We Need to Set Boundaries
I know this is hard because we are taught that we should be respectful and always be “servicial” which basically means being the Latina daughter who takes care of ALL THE THINGS FOR ALL THE PEOPLE.
But it’s time for boundaries y’all.
We can respectfully decline, and respectfully ask other people to step up, or ask others to respect that you are no longer doing x, y, or z. We can be respectful in such a way that we clearly state what we don’t want to pass along to our own children. This is the generation that has the power to break down so many cultural expectations that hurt ourselves and our children, both sons and daughters.
Latino Sons and Men Need to Step Up — as siblings, spouses, and fathers.
They should take active roles as sons and husbands. If they are dads they should be leading by example at home. Children will internalize what they see. If a child sees their father doing chores, treating women with respect, and having respectful interactions with women, they will learn that. If they see men and dads valuing the partners in their lives as equals, they will learn to do the same. But if they uphold patriarchy by their actions and words– children will internalize that as well.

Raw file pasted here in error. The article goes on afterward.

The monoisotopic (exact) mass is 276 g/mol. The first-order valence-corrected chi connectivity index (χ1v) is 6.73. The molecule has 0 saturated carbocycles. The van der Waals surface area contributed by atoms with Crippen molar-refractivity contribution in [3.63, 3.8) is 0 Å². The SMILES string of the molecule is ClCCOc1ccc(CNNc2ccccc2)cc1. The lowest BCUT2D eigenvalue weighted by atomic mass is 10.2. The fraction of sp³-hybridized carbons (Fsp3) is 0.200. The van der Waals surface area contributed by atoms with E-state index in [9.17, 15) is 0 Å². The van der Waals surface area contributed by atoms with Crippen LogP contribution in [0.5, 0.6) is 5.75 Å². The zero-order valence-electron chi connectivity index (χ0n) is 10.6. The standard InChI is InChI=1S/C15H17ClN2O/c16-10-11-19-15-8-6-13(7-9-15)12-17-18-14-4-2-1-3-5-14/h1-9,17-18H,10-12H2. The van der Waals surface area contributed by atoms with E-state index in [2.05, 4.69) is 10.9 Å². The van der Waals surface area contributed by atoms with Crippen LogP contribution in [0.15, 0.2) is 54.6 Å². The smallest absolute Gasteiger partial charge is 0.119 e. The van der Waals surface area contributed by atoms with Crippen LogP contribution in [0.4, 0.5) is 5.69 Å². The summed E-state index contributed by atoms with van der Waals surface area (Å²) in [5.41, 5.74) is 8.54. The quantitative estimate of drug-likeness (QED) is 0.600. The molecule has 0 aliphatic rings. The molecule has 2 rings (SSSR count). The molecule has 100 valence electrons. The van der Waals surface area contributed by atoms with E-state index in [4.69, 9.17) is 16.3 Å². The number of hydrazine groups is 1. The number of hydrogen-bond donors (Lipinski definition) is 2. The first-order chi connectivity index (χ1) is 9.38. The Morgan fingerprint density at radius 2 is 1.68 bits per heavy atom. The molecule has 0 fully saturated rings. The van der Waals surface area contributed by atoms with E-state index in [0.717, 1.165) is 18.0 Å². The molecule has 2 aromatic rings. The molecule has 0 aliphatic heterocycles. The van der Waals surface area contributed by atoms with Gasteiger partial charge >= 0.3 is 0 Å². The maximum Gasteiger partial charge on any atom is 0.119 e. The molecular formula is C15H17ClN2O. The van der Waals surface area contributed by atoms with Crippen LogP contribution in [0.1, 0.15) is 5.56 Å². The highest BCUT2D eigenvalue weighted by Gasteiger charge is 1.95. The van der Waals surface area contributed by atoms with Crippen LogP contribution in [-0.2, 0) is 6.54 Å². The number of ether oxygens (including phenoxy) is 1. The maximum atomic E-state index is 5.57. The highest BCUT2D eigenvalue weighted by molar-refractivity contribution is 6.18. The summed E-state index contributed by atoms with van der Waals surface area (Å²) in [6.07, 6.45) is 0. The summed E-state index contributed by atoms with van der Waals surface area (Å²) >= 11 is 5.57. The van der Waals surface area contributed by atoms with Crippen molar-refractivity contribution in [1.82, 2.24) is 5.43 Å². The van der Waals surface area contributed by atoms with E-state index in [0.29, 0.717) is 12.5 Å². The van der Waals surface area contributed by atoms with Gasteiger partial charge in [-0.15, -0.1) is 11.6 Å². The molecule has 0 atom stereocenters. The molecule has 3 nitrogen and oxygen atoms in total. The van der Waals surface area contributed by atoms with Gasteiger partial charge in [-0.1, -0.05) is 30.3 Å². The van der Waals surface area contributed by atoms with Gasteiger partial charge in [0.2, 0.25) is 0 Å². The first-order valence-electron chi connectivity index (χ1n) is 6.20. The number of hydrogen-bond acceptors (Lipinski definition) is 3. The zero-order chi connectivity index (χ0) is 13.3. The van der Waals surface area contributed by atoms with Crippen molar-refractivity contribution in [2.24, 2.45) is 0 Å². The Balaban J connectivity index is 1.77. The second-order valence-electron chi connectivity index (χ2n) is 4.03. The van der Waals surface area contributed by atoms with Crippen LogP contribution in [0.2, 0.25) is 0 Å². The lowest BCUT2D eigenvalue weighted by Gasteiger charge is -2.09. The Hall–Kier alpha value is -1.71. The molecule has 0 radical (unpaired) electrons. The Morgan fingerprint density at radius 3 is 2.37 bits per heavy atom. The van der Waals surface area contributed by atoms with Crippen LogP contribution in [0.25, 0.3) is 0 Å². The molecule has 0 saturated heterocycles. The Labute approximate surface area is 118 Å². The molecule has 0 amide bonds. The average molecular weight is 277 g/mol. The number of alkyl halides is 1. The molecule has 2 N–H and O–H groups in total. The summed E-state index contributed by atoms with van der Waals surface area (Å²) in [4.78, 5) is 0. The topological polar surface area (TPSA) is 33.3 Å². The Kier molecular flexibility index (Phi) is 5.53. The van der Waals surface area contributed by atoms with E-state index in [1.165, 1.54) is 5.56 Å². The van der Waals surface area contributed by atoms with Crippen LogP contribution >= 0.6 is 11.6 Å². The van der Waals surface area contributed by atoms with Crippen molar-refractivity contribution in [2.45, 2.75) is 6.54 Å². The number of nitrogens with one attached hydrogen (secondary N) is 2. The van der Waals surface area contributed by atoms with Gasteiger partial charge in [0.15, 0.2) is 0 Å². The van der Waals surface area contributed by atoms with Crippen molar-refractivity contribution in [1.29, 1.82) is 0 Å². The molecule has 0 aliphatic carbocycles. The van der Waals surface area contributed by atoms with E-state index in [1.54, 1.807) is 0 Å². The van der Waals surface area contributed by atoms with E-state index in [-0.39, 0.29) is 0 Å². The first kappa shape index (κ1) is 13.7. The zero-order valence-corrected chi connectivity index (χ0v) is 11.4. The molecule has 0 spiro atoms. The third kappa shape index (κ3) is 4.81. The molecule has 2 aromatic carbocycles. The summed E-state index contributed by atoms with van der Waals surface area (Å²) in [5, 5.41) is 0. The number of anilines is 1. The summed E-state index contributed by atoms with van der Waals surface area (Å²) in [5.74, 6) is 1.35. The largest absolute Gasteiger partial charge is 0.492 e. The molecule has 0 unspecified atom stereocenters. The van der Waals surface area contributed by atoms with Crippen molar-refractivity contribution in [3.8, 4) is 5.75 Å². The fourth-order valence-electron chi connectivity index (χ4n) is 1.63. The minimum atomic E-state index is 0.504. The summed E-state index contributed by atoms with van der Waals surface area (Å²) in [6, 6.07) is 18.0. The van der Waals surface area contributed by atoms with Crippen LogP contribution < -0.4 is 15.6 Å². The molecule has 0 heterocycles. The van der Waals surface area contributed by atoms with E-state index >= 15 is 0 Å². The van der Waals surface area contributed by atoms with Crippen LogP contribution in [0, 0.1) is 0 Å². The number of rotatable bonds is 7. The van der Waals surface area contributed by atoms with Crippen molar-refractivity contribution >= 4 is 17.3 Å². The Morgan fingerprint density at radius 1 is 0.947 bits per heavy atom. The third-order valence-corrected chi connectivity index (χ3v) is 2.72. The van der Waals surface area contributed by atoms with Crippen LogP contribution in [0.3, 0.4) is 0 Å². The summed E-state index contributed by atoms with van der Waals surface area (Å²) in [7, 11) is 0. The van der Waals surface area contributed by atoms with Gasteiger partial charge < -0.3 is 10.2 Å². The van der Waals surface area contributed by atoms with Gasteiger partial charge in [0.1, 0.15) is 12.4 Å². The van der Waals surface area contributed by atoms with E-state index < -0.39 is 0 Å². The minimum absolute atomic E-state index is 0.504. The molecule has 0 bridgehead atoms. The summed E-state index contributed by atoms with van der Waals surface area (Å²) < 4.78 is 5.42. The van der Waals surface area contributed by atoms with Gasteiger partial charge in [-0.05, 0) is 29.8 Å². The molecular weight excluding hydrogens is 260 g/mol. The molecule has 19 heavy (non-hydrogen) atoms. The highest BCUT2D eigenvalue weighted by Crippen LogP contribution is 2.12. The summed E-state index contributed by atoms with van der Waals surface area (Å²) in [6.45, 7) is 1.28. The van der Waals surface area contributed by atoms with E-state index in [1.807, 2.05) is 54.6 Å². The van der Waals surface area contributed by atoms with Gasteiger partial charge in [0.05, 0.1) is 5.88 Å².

We Can Be the Change
There is so much responsibility in raising our children to be the next generation that we must actively work to break down those systems that we grew up with, even if that means upsetting our mamás, or drawing criticism from older generations who may be quick to judge.
I can’t say it will be easy– it will most likely be messy and painful– because it requires us to call out our family members who we love the most. But, for our own sake, for our children, and our children’s children, it’s the kind of work that we must do now so that our kids– both sons and daughters– can live to their fullest potential, and let their entire selves shine without fear of being called “too bossy” or being told to keep quiet.
Even if our mamás get mad at us, it is the work that we must do. If your mother is like mine, she might light a candle and pray the rosary for you, but in the end, it is for their grandchildren that we are breaking these outdated ways that no longer belong in this world– it is a struggle that many of our ancestors fought, and one that we can make a reality.
- Machismo & Marianismo Causes Poor Mental Health, but how do they Differ? - LuzCollective ›
- Luz Media ›